I have not found any recommendations to use beta blockers for acute management of torsade in this group, but it is nearly impossible to tell if isoproterenol will make things worse, or better, for any given patient with congenital long QT (see comment by our electrophysiologist at the end).   It seems that most symptomatic patients with congenital long QT present after syncope, or resuscitated v fib, and rarely present with continuing torsade or instability.  Thus, the management of these patients is primarily recognition and prevention of future syncope and sudden cardiac death, usually with an implantable debribrillator in addition to beta blockers.  Torsades from Congenital long QT can be induced by use of QT prolonging drugs.

Non-Torsade Etiologies of PMVT
Most commonly due to ischemia.  These will almost always be overt, severe episodes of ischemia, with chest pain and/or unequivocal ischemic ECG abnormalities. Also due to pre-existing cardiomyopathy.

Management of polymorphic VT
Most torsade is self-limited.  If it does not spontaneously convert, then it needs defibrillation if the patient is unstable.  If it does convert, then it is likely to recur, and therapy is aimed at preventing recurrence.

Therapy of Acute Episodes of Torsades:
1. Cardioversion or Defibrillation if active, especially if unstable
2. Removal of offending agent in acquired long QT
3. Correction of hypoK, even to slightly supranormal levels
4. Administration of 2-4g of MgSO4 even if the Mg level is normal (a drip of 3-10 mg per minute may be useful)
5. Only if it is acquired long QT: beta-adrenergic stimulation with isoproterenol
6. If these do not work, then overdrive pacing, usually at a rate of about 100 to prevent any pauses, will almost always work (transcutaneous pacing is fine for temporary relief as a bridge to transvenous pacing).
7.  Lidocaine may also be of benefit because it can suppress the PVCs (early afterdepolarizations) which initiate torsade if they occur on the T-wave.
8. Amiodarone is of questionable benefit, and possible harm.  By itself, it lengthens the QT interval, though without greatly increasing the risk of Torsades
9. Do not give beta blockers unless the patient carries a diagnosis of congenital long QTJust the opposite: isoproterenol.
10. If it is congenital [congenital long QT, or catecholaminergic PMVT (which has a normal QT interval)], then acute beta blockade may be indicated.  I would try esmolol first, as it can be turned off.  However, it does not have beta-2 blockade and it is unclear to me if this is important and/or necessary.  If esmolol does not work, then IV propranolol should be given.  Propranolol and Nadolol are the best long term beta blockers for congenital long QT and the beta 1 selective metoprolol is not very effective.  Whether this is due to the beta selectivity is not clear to me.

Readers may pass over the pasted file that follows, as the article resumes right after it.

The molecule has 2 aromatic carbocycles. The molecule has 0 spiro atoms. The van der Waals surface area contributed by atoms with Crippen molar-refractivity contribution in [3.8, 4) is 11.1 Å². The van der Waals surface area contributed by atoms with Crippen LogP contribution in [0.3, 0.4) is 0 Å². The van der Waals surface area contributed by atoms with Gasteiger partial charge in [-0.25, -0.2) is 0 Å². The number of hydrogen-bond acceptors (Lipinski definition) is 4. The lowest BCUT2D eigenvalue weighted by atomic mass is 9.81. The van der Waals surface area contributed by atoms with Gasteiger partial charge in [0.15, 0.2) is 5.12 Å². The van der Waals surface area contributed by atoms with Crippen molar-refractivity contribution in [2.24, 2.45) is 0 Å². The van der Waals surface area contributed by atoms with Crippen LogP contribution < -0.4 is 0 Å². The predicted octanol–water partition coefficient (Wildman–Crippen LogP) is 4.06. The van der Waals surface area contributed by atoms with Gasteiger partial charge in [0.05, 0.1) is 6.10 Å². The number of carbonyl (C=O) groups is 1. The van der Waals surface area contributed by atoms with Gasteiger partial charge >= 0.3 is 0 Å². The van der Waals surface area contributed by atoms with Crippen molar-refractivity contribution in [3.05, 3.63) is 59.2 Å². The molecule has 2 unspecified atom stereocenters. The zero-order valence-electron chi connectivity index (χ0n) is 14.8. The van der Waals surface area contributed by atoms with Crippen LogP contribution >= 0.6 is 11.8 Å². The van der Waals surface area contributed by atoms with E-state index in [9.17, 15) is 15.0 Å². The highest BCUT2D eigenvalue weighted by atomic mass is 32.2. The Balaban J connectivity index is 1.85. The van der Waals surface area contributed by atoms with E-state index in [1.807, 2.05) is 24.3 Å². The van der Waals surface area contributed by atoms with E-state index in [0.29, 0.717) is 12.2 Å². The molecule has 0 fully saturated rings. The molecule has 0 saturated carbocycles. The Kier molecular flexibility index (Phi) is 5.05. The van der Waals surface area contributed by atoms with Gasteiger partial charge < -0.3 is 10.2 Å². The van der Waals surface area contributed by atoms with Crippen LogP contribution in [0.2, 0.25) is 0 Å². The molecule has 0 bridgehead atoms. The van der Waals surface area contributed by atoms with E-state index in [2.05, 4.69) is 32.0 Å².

Here is a fascinating case of congenital Long QT with Torsade. There is a great discussion of the role and function of beta blockade in congenital long QT.

Therapy of Acute Non-Torsade PMVT: Similar to Monomorphic VT
1. Cardioversion or Defibrillation if active
2. Correction of electrolyte disorders, especially hypoK or hypoMg
3. Prevention of further episodes with lidocaine or amiodarone, possibly a beta blocker such as esmolol (which you would avoid in any acquired long QT Torsades).
4. Anti-ischemic therapies, up to and including revascularization
5. Implantable Cardioverter-defibrillator may be necessary even with successful revascularization

Back to our Case
Cardioversion is indicated only when the patient is in torsade, and will only work temporarily, as the patient goes in and out of the rhythm. Prevention of further episodes is essential.

In this case, we only see a long QT on the PVCs, but not in the native RBBB beats.   Often the torsades is "pause-dependent" and can only be seen in a complex that follows a long pause.  There is no chest pain, and we do not have evidence of ischemia on the sinus ECG complexes.  For polymorphic VT to be due to ischemia, there is usually some unequivocal ECG findings of ischemia.  So all this is suggestive of torsades, but not diagnostic.   The patient was not on any known medication that lengthens the QT interval.  She has only a history of Graves disease and reports that she has been off all medications.

When not in VT, her BP is elevated at 190/80 with a palpable pulse of 90 and oxygen saturations of 99.